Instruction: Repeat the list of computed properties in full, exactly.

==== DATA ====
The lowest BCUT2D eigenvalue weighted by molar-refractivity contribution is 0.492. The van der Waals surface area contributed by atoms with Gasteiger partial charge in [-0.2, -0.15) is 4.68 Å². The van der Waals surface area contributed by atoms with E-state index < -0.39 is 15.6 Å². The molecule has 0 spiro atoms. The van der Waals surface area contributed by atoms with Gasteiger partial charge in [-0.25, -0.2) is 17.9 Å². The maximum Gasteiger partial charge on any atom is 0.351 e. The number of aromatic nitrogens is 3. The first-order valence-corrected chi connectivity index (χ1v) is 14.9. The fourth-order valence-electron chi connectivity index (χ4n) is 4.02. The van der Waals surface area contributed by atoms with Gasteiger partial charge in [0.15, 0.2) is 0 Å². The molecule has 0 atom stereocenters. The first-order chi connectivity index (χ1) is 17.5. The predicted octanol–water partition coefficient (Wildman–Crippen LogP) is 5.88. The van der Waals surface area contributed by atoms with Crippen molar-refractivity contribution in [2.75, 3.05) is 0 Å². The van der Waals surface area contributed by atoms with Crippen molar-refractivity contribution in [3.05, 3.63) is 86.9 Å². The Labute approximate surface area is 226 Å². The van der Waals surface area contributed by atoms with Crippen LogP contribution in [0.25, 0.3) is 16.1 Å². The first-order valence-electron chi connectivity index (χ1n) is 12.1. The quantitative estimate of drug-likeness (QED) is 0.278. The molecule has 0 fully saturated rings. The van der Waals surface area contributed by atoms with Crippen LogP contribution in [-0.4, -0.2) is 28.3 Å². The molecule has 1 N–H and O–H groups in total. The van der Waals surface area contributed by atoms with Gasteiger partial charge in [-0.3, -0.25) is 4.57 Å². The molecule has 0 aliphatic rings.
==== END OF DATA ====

The lowest BCUT2D eigenvalue weighted by molar-refractivity contribution is 0.492. The van der Waals surface area contributed by atoms with Gasteiger partial charge in [-0.2, -0.15) is 4.68 Å². The van der Waals surface area contributed by atoms with E-state index < -0.39 is 15.6 Å². The molecule has 0 spiro atoms. The van der Waals surface area contributed by atoms with Gasteiger partial charge in [-0.25, -0.2) is 17.9 Å². The maximum Gasteiger partial charge on any atom is 0.351 e. The number of aromatic nitrogens is 3. The first-order valence-corrected chi connectivity index (χ1v) is 14.9. The fourth-order valence-electron chi connectivity index (χ4n) is 4.02. The van der Waals surface area contributed by atoms with Gasteiger partial charge in [0.15, 0.2) is 0 Å². The molecule has 0 atom stereocenters. The first-order chi connectivity index (χ1) is 17.5. The predicted octanol–water partition coefficient (Wildman–Crippen LogP) is 5.88. The van der Waals surface area contributed by atoms with Crippen molar-refractivity contribution in [2.75, 3.05) is 0 Å². The van der Waals surface area contributed by atoms with Crippen molar-refractivity contribution in [3.05, 3.63) is 86.9 Å². The Labute approximate surface area is 226 Å². The van der Waals surface area contributed by atoms with Crippen LogP contribution in [0.25, 0.3) is 16.1 Å². The first-order valence-electron chi connectivity index (χ1n) is 12.1. The quantitative estimate of drug-likeness (QED) is 0.278. The molecule has 0 fully saturated rings. The van der Waals surface area contributed by atoms with Crippen LogP contribution in [-0.4, -0.2) is 28.3 Å². The molecule has 1 N–H and O–H groups in total. The van der Waals surface area contributed by atoms with Gasteiger partial charge in [-0.3, -0.25) is 4.57 Å². The molecule has 0 aliphatic rings.